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Direct Tax

Are you ready for tomorrow’s Direct Tax, AI, and technology developments?

Thomson Reuters Tax & Accounting  

· 5 minute read

Thomson Reuters Tax & Accounting  

· 5 minute read

The pace of change experienced by today’s tax departments feels unprecedented. And, amid this transformation, tax departments are facing a host of challenges, including growing complexity, talent shortages, and financial constraints.

Yet, as challenging as the rapid pace of change may be, it doesn’t relieve tax firms of the responsibility to prepare appropriately. The good news is that choosing the right technology solutions can help firms successfully navigate these choppy waters and gain a competitive advantage.

Pressure mounting due to technological and regulatory changes

The tax industry is experiencing a period of intense technological change. This is only increasing the pressure on tax departments, many of whom are struggling to keep up.

While change is not new to the tax industry, the pace of it is accelerating, and this is creating unique issues, according to Dhananjay Nagalkar, Vice President for Direct Tax products at Thomson Reuters. “We have seen change come over and over, but we never believed it,” Nagalkar said during the Direct Tax Horizon webinar, “Now it’s the time where we are seeing the step change in multiple areas.”

Nagalkar specifically points to regulations related to the new Global Minimum Tax (GMT) regime, which came into effect at the start of 2024 under the OECD’s “Pillar Two” rules. Under these rules, multinational companies with revenue of more than €750 million have to pay a minimum rate of tax, wherever their profits are booked.

“Governments are looking to see about $200 billion coming in every year to their governments, and that’s going to come from corporations,” Nagalkar notes.

Technology that helps coordinate data collection and workflow automation is key to helping firms comply with such regulations. Firms that fail to meet regulatory requirements risk severe financial, operational, and reputational harm.

Nagalkar says tax departments, under increasing pressure to adapt to new regulations and manage complex data, are working with limited resources. “This has created tremendous pressures on the tax department,” he says. “So what do you do? You have to do more with less. You have to build your own solution ecosystem so that you can meet all the needs. And you need to do this the most efficiently as possible.”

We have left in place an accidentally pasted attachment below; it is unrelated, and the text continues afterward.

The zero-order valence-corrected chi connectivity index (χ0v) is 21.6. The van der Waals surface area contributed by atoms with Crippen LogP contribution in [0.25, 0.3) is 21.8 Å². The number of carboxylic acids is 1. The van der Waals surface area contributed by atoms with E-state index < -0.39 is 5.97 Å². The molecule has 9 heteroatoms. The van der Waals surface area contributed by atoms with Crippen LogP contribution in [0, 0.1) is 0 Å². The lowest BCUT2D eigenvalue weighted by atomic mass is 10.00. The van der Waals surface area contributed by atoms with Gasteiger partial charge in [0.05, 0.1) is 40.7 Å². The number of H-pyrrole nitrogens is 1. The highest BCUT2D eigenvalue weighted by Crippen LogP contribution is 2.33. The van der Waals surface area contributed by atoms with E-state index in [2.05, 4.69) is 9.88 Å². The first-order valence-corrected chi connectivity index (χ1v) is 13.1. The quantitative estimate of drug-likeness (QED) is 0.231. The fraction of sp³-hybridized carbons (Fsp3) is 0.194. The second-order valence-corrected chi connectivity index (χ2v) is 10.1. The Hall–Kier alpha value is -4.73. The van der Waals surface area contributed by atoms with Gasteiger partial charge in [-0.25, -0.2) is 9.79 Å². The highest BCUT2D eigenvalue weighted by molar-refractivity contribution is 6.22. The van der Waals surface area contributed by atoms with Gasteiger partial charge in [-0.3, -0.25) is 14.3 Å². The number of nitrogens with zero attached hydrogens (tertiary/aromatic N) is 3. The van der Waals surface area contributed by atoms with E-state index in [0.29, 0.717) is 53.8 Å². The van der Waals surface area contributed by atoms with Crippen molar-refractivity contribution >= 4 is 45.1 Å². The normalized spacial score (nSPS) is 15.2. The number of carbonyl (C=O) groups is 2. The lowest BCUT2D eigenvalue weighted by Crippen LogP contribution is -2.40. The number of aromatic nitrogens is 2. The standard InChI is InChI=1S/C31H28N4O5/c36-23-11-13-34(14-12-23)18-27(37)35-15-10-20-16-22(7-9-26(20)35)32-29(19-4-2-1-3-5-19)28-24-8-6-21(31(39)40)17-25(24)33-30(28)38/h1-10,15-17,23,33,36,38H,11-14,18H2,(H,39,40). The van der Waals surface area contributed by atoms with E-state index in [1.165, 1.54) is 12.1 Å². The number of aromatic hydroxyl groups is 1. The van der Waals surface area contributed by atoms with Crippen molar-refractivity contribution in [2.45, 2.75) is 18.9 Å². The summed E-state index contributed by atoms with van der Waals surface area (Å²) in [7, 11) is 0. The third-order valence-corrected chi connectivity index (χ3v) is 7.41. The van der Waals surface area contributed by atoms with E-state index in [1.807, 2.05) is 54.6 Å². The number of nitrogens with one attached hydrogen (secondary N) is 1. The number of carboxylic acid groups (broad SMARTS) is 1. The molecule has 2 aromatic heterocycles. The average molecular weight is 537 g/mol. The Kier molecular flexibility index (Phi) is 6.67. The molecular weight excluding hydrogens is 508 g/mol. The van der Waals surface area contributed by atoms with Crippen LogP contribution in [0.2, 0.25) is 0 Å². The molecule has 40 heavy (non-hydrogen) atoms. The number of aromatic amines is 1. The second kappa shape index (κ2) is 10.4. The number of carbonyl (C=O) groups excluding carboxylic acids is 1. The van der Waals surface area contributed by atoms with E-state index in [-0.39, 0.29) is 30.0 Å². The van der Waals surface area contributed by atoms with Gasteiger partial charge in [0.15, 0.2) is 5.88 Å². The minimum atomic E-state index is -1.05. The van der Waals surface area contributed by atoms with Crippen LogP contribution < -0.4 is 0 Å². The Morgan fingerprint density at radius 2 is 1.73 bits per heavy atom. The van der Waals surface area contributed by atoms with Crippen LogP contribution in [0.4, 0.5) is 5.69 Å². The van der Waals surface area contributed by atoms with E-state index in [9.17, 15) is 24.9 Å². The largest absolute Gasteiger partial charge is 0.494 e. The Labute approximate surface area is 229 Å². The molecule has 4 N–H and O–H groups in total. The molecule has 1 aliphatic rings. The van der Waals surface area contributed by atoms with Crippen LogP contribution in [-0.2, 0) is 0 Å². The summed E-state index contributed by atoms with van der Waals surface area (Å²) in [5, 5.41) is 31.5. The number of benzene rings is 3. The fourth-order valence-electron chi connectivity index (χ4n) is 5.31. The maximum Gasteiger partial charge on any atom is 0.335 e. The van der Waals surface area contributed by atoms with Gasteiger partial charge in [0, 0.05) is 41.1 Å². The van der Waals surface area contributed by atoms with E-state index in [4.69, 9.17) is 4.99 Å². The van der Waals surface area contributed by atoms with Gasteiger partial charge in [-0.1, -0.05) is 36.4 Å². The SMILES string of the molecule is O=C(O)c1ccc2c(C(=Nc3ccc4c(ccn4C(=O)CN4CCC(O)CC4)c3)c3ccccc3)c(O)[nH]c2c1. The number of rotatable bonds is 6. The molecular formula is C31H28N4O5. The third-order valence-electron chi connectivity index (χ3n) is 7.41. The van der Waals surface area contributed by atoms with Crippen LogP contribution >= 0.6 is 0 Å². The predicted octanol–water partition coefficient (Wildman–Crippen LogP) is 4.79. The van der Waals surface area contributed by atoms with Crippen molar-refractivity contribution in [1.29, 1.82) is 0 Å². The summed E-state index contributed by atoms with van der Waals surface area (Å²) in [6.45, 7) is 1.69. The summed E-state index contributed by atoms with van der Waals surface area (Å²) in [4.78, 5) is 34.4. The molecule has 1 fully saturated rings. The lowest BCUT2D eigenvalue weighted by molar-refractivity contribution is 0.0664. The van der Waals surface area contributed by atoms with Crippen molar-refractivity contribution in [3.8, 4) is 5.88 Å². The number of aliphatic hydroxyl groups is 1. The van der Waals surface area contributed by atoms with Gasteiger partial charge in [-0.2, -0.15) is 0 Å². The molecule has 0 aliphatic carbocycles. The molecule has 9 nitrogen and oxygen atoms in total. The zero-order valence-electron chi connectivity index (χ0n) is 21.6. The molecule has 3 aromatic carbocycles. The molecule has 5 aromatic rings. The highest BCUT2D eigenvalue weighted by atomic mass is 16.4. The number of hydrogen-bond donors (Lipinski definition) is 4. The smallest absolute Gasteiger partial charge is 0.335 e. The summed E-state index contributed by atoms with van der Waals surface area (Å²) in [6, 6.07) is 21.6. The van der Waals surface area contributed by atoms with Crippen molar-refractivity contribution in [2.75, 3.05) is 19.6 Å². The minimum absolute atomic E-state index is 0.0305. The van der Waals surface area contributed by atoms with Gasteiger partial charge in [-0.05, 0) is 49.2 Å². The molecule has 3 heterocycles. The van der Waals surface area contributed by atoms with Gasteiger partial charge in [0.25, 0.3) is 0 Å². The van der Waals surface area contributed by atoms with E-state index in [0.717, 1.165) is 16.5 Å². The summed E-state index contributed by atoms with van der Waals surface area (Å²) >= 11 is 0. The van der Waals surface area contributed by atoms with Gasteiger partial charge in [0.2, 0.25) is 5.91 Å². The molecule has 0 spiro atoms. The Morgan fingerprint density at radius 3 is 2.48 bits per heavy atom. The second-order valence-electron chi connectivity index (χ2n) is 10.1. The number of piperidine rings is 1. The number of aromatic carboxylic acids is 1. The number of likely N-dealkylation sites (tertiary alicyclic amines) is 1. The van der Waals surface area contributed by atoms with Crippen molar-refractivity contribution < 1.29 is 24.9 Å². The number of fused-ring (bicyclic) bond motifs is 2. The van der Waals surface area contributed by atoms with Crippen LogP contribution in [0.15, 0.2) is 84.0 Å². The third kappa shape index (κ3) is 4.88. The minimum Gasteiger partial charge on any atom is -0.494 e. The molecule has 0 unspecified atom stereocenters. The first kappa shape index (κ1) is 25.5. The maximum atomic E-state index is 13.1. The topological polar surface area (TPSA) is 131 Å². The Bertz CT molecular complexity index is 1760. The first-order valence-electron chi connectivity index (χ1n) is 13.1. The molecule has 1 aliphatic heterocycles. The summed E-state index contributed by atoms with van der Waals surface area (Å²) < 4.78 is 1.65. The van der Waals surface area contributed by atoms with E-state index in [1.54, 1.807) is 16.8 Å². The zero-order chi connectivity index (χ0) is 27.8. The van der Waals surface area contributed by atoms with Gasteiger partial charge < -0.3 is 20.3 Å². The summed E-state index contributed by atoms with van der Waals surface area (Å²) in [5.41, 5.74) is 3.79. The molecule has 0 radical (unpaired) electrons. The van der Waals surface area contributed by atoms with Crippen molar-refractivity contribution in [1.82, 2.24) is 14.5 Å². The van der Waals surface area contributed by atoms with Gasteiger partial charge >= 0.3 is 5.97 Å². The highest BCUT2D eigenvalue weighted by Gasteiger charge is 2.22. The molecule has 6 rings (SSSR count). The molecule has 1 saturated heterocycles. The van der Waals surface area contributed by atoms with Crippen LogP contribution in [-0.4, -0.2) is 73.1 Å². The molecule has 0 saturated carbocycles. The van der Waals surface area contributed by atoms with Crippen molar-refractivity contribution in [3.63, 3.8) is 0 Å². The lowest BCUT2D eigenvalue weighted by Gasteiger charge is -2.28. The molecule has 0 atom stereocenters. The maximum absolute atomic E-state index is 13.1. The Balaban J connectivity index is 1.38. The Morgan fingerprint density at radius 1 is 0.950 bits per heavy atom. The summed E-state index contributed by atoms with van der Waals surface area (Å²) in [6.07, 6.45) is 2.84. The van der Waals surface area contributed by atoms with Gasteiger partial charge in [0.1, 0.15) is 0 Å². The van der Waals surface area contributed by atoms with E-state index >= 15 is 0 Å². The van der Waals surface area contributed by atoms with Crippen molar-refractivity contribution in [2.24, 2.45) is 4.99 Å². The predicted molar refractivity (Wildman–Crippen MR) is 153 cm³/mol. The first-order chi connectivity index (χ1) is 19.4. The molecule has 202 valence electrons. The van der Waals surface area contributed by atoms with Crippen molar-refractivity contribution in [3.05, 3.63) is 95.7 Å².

Reliable, efficient products in demand

With these mounting challenges, tax professionals must gain access to the tools they need. Thomson Reuters, which is focused on providing tax professionals with efficient and reliable products that integrate seamlessly with each other, can help.

Nagalkar says his goal is to help tax professionals leverage technology and have a better experience for themselves. He notes that the key pillars of the Thomson Reuters product strategy emphasize:

  • Accuracy;
  • Efficiency, and;
  • Providing actionable insights.

“We want to give you reliable products which are accurate, timely, stable, (and) always available,” he said. “That’s the base. Tax departments cannot make mistakes. But as we do that, and you have this product from Thomson Reuters, we have been striving to make sure that all of these work together, so we can reduce the duplication in data movement.”

Nagalkar adds that this process can also “reduce the errors, which can come by providing the information at the point of need so you can have a better experience–-more efficient and less risk.”

Automation and AI will yield opportunities, but caution is needed

The tax industry is significantly shifting towards automation and AI, with potential benefits for tax professionals. AI and other technologies can help tax departments do more with less by becoming more efficient and effective.

Thomson Reuters is focusing on four key areas where AI can help tax professionals, according to Nagalkar. They are:

  • Ready for-review products;
  • Research and information retrieval;
  • Employee assist tools, and
  • Analysis and advisory

“We want to be able to provide you ready-for-review products so your data comes in and we can provide the solution to you so you can review and get it through,” Nagalkar notes.

“We see the documents over and over across possibly every company in the business and we know the pattern,” he said. “So, we can give you almost 65% of the content which can be auto-verified. So you have peace of mind and focus on the other 35%.”

So, what role will AI and automation play in transforming the tax industry? Or, as Nagalkar posits: “What can AI do for you?”

“Right now, AI, or generative AI, is more like a teenage brain,” he says. “It feels it knows everything, but it needs adult supervision. So that’s where you come in to guide and develop that.”

Thomson Reuters is currently working to incorporate AI into our services. “We have the solution which talks about AI today,” Nagalkar explains. “We have K-1 Analyzer, which can read the complex large K-1 forms, including K-2s and K-3, which got added this year… Analyze it and provide the data so we can put it in our tax returns.”

How can we help your tax team?

Thomson Reuters offers a range of solutions to help tax professionals, including compliance tools, provision solutions, international tax calculators, and statutory reporting tools. We are also working on developing a global direct tax solution focused on individual countries, powered by IFRS.

“We are excited about our future,” Nagalkar says. “We look forward to partnering with you and identifying the use cases which make your life easy today and work towards where it can take us all to the next step.”

For further information, visit AI @Thomson Reuters:

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